Monday, August 2, 2010

The Saxon Shore -- Evidence of Prospertity?

The Saxon Shore forts are imposing stone fortresses along the southeast shore of England. Dominating the coastline where they are set, the forts are probably the most impressive examples of Roman architecture remaining in Britain today. In my last blog I talked about where their name came from -- the region in a 4th century Roman military document was referred to as “The Saxon Shore”. Popular wisdom has it that the forts were established to ward of Saxon invasions, but scholars today are questioning that theory.

Here are some alternatives that have been put forth. All consider the Germanic threat to have had minimal impact on the decision to build the forts. In other words, they don’t think there was much threat.

Donald A. White looks at the historical context of the dates of construction. Caurausius and Allectus had led the British in a successful rebellion against the Romans in 289-296. White proposes that the forts were actually constructed to prevent a Roman invasion to retake the island.

Also taking into account historical context, John Cotterill proposes that the forts were, in fact, constructed to supply the Roman army on the Continent with grain and products from Britain. Remember, they were built pre-410 AD when the Romans withdrew. Britain was one of the principal “granaries” of the Roman Empire.

The most recent work was done by Andrew Pearson, who examined each of the forts in detail and within their local context. He came up with some startling conclusions.

First, the forts were not built all at the same time, which argues against an integrated defense system. (Francis Pryor in his book Britain AD notes that the Roman military document in which the forts were mentioned was a listing of what was there, not a strategic plan.)

At the beginning of the third century Dover, an older Roman fort, went out of use, while Caister-on-Sea, Reculver and Brancaster were built. This leads us to wonder if there was a need for defensive structures, why was Dover retired? In fact, the deployment of these structures makes no sense militarily, if they were intended to protect the coast from Saxon raiders. They are all way up north, near the Wash, rather than down along Suffolk, Sussex, Essex, Kent and Hampshire, which were closer to the Continent and much more susceptible to Saxon attack.

The remaining forts were built during the last 40 years of the 3rd century. Portchester was abandoned for a period of ten years directly after its construction and at least half line were abandoned when the Romans withdrew, which theoretically would have been the time Britain was most vulnerable.

Francis Pryor provides an account of the archeological evidence for the purpose of the Saxon Shore forts. He notes how different these forts are from the Roman forts along Hadrian’s Wall.

Now, there is no question that Hadrian’s Wall and its chain of forts is a defensive structure. Furthermore, if you examine Birdowald, Housesteads, or Carlisle (my own pet as it’s my heroine’s home “castle”), you’ll discover a similar pattern. The fort is square or rectangular, with a gate centered in each of its four walls. The gates are set opposite each other and a road leads from one gate to its opposing gate. This creates a grid around which a large number of buildings are crammed in a very orderly, logical fashion. The pattern repeats throughout the Roman Empire.

Pearson noted evidence of an orderly military-style grid at Reculver, and that the other two early forts appear to have layouts intended for defense. The layout of the remaining Saxon Shore forts, however, are nothing like that. Portchester, especially, has been subject to intense excavation by archaeologist Barry Cunliffe, who is extremely respected for his meticulous field work. There is no evidence of the cramming with permanent structures set on a well-organized grid. In fact, there seems to be a paucity of structures within these forts. There are large empty areas. Strucures that existed were laid out in a haphazard fashion. Remains found in these structures, including infant burials, give evidence of civilian occupancy, instead. It’s been suggested that large areas of the forts were used to store goods.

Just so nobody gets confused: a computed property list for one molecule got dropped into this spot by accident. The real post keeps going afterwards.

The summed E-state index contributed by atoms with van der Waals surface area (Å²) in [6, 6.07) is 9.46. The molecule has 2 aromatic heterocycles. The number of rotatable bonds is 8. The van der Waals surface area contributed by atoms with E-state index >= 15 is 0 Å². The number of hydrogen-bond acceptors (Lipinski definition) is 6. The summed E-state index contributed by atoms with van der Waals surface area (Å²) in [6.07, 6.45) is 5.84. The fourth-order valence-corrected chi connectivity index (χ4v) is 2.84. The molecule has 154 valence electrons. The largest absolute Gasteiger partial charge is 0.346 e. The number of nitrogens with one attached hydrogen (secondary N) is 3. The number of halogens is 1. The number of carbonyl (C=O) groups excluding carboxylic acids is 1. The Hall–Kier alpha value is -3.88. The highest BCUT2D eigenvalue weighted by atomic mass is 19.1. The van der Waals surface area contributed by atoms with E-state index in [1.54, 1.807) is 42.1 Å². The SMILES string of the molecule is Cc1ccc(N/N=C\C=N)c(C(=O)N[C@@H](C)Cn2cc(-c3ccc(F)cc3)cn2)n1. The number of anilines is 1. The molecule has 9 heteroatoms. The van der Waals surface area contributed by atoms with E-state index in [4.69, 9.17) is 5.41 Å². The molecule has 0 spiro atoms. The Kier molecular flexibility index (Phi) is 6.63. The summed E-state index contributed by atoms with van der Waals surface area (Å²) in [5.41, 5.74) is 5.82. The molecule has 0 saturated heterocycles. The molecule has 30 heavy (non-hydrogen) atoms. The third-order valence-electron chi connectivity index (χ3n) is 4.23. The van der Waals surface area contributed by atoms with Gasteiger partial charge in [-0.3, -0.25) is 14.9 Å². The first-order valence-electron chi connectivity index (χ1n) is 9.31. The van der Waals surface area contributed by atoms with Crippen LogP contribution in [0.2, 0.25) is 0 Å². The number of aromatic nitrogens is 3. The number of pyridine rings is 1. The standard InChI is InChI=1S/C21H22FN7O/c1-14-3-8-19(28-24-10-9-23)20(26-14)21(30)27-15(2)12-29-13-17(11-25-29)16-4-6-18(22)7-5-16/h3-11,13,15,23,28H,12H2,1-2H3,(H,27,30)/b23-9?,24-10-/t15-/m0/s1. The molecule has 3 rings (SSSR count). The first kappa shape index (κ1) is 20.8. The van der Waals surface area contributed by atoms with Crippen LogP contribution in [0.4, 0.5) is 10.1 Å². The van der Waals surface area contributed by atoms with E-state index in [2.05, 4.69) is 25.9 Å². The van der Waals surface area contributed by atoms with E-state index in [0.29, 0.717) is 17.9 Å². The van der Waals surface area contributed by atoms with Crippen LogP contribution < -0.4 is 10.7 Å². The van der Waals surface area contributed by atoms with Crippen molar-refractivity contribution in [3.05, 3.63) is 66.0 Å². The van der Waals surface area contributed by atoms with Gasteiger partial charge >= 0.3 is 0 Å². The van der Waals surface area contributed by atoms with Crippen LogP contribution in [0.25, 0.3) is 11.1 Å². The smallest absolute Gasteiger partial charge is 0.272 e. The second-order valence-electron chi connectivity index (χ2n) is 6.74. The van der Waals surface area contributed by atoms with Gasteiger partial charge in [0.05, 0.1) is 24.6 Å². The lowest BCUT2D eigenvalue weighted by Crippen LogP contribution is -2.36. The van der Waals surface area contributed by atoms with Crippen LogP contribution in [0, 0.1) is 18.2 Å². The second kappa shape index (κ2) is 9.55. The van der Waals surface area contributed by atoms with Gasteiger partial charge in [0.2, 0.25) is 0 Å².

Pearson and Pryor both feel that these fortresses, rather than serving as a defense network, may have served as collecting and distribution points for British trade.

Pryor in the vast collection of archeological evidence he references in Britain AD, asserts that rather than collapsing after the Roman withdrawal, Celtic Britain experienced an economic boom instead. His hypothesis is supported by Michael Jones, to whom I referred in an earlier blog, and a number of the scholarly articles collected in The Celtic World, the mammoth, academic tome edited by Miranda Greene.

No longer weighed down by the immense burden of taxes paid to Rome, Britains had more money to spend on themselves and their country. There was a building boom, with the revival and refurbishment of many settlements. And, there was a lot of trade abroad. (Pryor gives a vast amount of evidence in the last chapter of his book Britain AD.) This is where the Saxon Shore forts come in. Pearson has noted that they are almost all located at points like near the mouths of rivers or at road junctions that make them ideal of the collection and distributions of goods.

During Roman times, then, these ports may have been used as Cotterill proposed, to send British products to supply Rome. But upon Rome’s withdrawal, they may have remained as trade centers for Britain’s commerce with the Continent. Not all – remember some were abandoned. But that still leaves the other half.

No matter how you look at it, that leaves the Saxon Shore forts as evidence of a period of prosperity – not of a country hunkering down under prospective Saxon threat.

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